These cases are in fact a sequel to Case C-28/05 G.J. Dokter, Maatschap Van den Top, W. Boekhout v. Minister van Landbouw, Natuur en Voedselkwaliteit which we wrote about here. What happened was that certain measures taken by the Dutch authorities to control the spread of foot and mouth disease were challenged before the competent Dutch court. The applicants in the main proceedings did not raise the issue of the compatibility of the Dutch measures with EC law, a point that had been raised in another case which gave rise to the ruling of the Court of Justice in Case C-28/05. The Dutch court was uncertain as to whether EC law requires it to take into account arguments based on EC law which had not been raised by the parties.
The Court of Justice held that in the circumstances of the present cases, the national court was not under an obligation to consider arguments of EC not raised by the parties.
The Court of Justice recalled that in the absence of Community rules in the field, it is for the domestic legal system of each Member State to designate the courts and tribunals having jurisdiction and to lay down the detailed procedural rules governing actions for safeguarding rights which individuals derive from Community law, provided, first, that such rules are not less favorable than those governing similar domestic actions (principle of equivalence) and, secondly, that they do not render virtually impossible or excessively difficult the exercise of rights conferred by Community law (principle of effectiveness) (Joined Cases C-430/93 and C-431/93 Van Schijndel and van Veen , paragraph 17, and Case C-129/00 Commission v Italy, paragraph 25).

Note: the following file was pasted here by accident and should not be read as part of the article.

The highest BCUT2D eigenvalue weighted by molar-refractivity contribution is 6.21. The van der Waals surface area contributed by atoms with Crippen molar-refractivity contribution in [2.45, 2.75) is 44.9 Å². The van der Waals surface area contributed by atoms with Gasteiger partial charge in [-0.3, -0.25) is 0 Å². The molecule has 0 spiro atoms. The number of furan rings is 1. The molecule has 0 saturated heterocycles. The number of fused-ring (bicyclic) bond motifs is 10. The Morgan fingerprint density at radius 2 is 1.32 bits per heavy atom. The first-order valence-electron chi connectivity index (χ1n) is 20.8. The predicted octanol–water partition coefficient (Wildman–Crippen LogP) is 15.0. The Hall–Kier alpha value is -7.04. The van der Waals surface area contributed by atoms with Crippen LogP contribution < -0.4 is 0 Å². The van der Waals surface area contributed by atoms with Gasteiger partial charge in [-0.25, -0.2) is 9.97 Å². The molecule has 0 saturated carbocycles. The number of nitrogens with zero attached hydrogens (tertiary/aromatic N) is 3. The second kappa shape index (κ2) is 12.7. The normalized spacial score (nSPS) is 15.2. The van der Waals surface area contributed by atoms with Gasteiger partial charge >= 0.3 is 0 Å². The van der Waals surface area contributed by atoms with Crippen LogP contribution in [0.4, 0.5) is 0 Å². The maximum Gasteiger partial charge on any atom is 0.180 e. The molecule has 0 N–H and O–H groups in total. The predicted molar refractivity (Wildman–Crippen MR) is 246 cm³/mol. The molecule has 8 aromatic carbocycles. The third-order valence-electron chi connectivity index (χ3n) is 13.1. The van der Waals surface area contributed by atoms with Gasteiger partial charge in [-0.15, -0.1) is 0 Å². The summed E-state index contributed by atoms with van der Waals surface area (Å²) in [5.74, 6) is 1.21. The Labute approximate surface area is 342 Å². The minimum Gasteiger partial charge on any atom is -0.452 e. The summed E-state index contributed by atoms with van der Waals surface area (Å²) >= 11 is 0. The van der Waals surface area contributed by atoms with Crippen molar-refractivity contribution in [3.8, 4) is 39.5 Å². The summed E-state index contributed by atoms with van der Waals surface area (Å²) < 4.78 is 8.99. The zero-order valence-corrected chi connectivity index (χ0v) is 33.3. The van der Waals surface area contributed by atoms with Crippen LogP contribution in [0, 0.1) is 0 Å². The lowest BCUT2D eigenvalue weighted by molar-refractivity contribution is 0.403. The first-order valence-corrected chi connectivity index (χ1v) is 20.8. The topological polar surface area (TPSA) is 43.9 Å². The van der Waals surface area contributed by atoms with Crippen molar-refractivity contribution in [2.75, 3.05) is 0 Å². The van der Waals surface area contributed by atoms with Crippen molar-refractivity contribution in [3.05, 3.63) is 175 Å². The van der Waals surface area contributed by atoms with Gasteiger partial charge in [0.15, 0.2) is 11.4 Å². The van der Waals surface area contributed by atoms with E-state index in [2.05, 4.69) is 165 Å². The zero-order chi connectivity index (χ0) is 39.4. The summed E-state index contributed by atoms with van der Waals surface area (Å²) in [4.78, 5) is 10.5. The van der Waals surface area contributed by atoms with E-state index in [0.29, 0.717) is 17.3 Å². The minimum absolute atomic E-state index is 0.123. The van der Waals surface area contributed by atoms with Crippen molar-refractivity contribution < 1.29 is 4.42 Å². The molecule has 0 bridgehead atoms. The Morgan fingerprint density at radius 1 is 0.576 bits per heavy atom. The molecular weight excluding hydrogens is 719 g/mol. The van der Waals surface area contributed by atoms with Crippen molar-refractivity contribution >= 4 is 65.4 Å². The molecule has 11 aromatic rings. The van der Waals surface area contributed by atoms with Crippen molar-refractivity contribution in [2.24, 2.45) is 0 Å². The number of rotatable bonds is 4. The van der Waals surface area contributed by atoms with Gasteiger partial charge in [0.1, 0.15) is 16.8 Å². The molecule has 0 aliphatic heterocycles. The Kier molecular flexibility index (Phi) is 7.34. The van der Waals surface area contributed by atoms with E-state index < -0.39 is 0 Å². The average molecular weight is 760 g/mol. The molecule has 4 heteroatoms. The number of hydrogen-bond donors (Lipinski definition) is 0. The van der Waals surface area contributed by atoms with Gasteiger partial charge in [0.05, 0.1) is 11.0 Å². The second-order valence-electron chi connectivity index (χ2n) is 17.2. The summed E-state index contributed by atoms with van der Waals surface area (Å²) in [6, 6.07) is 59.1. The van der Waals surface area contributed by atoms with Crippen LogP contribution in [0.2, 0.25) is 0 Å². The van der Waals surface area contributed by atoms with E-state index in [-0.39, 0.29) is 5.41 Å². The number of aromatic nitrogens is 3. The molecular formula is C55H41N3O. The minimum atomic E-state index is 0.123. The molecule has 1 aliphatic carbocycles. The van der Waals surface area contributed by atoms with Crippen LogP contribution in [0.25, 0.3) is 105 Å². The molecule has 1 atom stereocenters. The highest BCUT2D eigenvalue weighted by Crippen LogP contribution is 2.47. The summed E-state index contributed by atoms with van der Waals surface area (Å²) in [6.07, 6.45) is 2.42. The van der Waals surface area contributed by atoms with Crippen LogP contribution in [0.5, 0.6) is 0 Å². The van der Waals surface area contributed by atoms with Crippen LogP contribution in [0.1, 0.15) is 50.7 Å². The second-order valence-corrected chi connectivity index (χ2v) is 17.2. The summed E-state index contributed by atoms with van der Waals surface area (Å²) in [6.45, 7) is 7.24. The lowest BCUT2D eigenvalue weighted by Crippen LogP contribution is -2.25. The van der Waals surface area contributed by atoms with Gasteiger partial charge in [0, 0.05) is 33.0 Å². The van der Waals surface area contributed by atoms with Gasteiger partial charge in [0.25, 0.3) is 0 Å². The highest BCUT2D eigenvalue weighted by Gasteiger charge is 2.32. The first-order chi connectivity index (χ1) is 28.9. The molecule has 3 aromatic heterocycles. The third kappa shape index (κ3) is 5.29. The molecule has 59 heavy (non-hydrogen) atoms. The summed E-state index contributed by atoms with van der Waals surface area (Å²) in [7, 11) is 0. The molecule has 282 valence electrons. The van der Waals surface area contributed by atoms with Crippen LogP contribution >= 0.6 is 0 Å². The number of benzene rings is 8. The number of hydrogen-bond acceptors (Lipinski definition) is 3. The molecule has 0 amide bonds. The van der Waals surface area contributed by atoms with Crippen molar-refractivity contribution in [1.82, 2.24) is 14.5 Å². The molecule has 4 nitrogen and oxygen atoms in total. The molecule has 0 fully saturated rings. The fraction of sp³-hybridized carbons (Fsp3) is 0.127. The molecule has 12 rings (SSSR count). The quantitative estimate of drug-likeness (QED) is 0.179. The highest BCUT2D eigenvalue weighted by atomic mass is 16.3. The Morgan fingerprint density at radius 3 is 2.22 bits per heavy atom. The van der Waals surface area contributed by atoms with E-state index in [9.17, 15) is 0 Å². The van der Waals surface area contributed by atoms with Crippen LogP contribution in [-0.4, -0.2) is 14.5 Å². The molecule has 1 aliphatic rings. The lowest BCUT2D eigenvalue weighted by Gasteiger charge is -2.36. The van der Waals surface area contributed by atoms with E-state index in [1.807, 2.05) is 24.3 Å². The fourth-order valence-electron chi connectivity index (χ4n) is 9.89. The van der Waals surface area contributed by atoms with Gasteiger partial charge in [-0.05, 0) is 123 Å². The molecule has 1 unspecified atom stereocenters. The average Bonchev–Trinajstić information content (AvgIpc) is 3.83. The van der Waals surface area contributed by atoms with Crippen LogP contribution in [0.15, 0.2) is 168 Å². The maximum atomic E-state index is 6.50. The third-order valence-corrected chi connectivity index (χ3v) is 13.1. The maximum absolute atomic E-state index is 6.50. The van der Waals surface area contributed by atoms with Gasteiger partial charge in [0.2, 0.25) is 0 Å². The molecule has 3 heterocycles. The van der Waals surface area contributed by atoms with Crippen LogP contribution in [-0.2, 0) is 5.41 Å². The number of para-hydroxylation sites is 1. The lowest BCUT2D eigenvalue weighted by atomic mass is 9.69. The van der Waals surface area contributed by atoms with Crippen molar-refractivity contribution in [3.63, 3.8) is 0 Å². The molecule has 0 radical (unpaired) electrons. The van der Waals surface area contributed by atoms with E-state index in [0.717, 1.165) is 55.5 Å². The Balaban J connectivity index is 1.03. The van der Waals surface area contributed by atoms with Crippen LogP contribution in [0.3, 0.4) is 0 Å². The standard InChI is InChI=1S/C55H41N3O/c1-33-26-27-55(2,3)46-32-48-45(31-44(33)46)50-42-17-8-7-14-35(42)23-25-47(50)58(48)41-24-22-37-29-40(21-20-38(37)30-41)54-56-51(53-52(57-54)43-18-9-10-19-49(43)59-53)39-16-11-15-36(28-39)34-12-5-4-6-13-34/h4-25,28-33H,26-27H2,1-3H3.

The Court examined, as regards the principle of equivalence, how and when as a matter of national law the national court court raise issues of its own motion. It found that it was clear from the order for reference that the Dutch court is competent to raise of its own motion issues relating to the infringement of rules of public policy, which are construed in Dutch law as meaning issues concerning the powers of administrative bodies and those of the court itself, and provisions as to admissibility. Those rules lie at the very basis of the national procedures, since they define the conditions in which those procedures may be initiated and the authorities which have the power, within their area of responsibility, to determine the extent of the rights and obligations of individuals. But, interestingly, the Court of Justice held that the provisions of EC law in issue in these proceedings were not equivalent to provisions dealing with matters of public policy.
As regards the principle of effectiveness, the Court recalled that each case which raises the question whether a national procedural provision renders the exercise of rights conferred by the Community legal order on individuals impossible or excessively difficult must be analyzed by reference to the role of that provision in the procedure, its progress and its special features, viewed as a whole, before the various national instances. In that context, it is necessary to take into consideration, where relevant, the principles which lie at the basis of the national legal system, such as the protection of the rights of the defence, the principle of legal certainty and the proper conduct of the proceedings (see, to that effect, Case C-312/93 Peterbroeck, paragraph 14, and Van Schijndel and van Veen, paragraph 19).
The Court recalled also that the principle of effectiveness does not, in circumstances such as those which arise in the main proceedings, impose a duty on national courts to raise a plea based on a EC provision of their own motion, irrespective of the importance of that provision to the EC legal order, where the parties are given a genuine opportunity to raise a plea based on Community law before a national court.
The Court went on to distinguish Case C-126/97 Eco Swiss; Joined Cases C-240/98 to C-244/98 Océano Grupo Editorial and Salvat Editores; Case C-473/00 Cofidis; and Case C‑168/05 Mostaza Claro.